Tennis Elbow (Lateral Epicondylitis)
What Is Tennis Elbow?
Tennis elbow is a condition caused by inflammation of the tendons that attach the extensor carpi radialis brevis to the outer bony prominence (lateral epicondyle) of the elbow. Certain repetitive movements of the wrist can cause this condition. Tennis elbow can occur in anyone who strains the tendons of the forearm and is not limited to tennis players. Tennis elbow is also called lateral epicondylitis.
What Causes Tennis Elbow?
- Any repetitive motion of the wrist, including tennis, hedge clipping, excessive use of a hammer or screwdriver, painting, or any activity that requires excessive constant gripping or squeezing can cause tennis elbow.
- In the game of tennis, the following maneuvers can lead to tennis elbow:
- One-handed backhand with poor form or technique
- A late forehand swing resulting in bending the wrist significantly
- Snapping and turning the wrist while serving with full power
What Are Tennis Elbow Symptoms and Signs?
- Tenderness on the outside of the elbow
- Morning stiffness of the elbow with persistent aching
- Soreness of the forearm muscles
- Elbow pain is worse when grasping or holding an object
When Should Someone Seek Medical Care for Tennis Elbow?
Tennis elbow does not usually lead to serious problems. If the condition continues and is left untreated, however, loss of motion or loss of function of the elbow and forearm can develop.
Call your health care professional if the following conditions develop:
- Pain that limits your daily activity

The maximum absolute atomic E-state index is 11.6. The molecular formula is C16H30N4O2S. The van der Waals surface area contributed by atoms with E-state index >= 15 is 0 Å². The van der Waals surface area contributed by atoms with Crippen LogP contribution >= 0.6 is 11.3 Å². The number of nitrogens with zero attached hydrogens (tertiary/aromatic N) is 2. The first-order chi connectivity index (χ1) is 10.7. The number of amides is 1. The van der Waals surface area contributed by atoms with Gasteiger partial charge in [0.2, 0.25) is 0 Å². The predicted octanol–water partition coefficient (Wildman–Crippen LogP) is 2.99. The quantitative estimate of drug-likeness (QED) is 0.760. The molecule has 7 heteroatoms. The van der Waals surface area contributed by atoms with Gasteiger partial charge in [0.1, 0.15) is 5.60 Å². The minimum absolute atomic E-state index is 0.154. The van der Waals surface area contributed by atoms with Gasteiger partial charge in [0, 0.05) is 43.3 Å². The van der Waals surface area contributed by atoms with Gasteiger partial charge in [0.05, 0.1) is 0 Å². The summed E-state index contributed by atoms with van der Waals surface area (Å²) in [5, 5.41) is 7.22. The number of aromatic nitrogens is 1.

- Pain that lasts despite ice, resting, and over-the-counter anti-inflammatory pain relievers
- Any weakness or numbness in the hand, which may mean you have another type of injury in the wrist or elbow
How Do Health Care Professionals Diagnose Tennis Elbow?
Your doctor may use any or all of the following to diagnose lateral epicondylitis:
- In taking your medical history, the doctor may ask you questions about your activity level, occupation, recent recreational activities, medications, and other medical problems.
- During the physical exam, your doctor will feel your elbow and possibly other joints. Your nerves, muscles, bones, and skin are also examined.
- X-ray images may be required if the symptoms suggest another problem in the elbow joint.
- Nerve studies may be needed to look for entrapment of the radial nerve in the elbow joint (radial tunnel syndrome) if your symptoms continue despite aggressive treatment.
- It is unlikely your doctor will need to perform blood tests, a CT scan, or an MRI to make the diagnosis, but these may be used to rule out other conditions in certain cases.
Last Reviewed 9/11/2017
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